In Africa, millions of people survive by their livestock. Yet veterinary care is often insufficiently available. When farmers lose their herds to disease, drought or conflict, they lose everything: their pride, their culture, their savings and their livelihood. By helping to care for livestock and improve production, Vétérinaires Sans Frontières Belgium supports local populations in their struggle against hunger and poverty.


Displaying items by tag: training

It's all about poo-poo

24 March 2015

Building latrines can be a good solution. A latrine is probably even one of the best solutions. But why is the construction of latrines one of those development projects that so often seem to fail? The examples are plenty: toilet constructions that are so nice that they are now being used as the office of a local politician; latrines that are locked, except when the NGO visits them because “it is Josephine’s toilet!”; the community who has built a nice latrine, or so it seems, until you open the door and you see there is not even a hole -they only wanted to please the donor… So, it is not about latrines. It is all about poo-poo.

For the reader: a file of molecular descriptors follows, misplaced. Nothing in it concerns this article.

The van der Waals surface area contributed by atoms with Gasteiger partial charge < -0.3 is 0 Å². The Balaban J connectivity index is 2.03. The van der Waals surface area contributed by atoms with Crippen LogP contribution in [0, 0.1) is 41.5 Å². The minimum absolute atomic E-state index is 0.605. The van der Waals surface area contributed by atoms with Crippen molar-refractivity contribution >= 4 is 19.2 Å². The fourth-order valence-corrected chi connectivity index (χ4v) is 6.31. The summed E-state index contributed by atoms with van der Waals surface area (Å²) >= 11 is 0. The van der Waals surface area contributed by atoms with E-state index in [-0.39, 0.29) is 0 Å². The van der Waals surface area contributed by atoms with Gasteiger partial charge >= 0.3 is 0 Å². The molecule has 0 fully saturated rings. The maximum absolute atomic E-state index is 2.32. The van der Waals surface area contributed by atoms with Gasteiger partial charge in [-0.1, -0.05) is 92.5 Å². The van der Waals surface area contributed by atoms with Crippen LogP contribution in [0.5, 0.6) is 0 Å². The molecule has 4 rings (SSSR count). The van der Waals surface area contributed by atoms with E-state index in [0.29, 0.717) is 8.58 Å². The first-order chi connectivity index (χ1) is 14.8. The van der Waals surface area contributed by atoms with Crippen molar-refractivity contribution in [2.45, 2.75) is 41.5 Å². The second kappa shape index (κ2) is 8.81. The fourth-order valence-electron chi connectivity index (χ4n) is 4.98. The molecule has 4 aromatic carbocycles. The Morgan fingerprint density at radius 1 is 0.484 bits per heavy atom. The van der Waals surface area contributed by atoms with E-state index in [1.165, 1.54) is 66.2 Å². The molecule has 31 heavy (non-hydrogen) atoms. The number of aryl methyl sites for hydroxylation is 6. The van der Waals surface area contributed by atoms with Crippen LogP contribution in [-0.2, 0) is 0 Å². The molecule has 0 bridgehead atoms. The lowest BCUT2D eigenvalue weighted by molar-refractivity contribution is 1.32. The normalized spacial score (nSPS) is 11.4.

Your support has changed lives in 2012

13 March 2013

Your contribution to a healthy and productive livestock in Africa bears fruit. In 2012, your support allowed thousands of children and their families in Africa to fight against malnutrition and to face drought, conflicts, and weakening of their animals.


Vets help Malian refugees back on their feet

30 January 2013

Since the beginning of March 2012, the armed conflict in Mali has forced tens of thousands of families to flee from the north of the country. Although Vétérinaires Sans Frontières Belgium is not active in the conflict zone itself, the organisation provides assistance to those who have fled to the south; at the end of last year, the NGO distributed goats to 1,000 families in the Ségou region. Vets will be monitoring their wellbeing throughout the year.


Development of a private, local veterinary service in Rwanda

30 March 2011

The first phase of the Proxivet project lasted three years and has now come to an end. The second phase began in January 2011 and is similarly expected to take three years. Sarah Van Steenwinkel, junior assistant for Vétérinaires Sans Frontières Belgium and based in Butare since September 2010, describes the program, which is bringing together veterinarians and livestock keepers.


World veterinary year

24 January 2011

On 24 January 2011, the international community officially launched the world veterinary year. Veterinary education was founded in France 250 years ago. Not only do veterinarians guarantee animal health, they also play a crucial role for human health. In fact, looking at cattle breeding today, millions of families in the developing world still depend on livestock for their survival.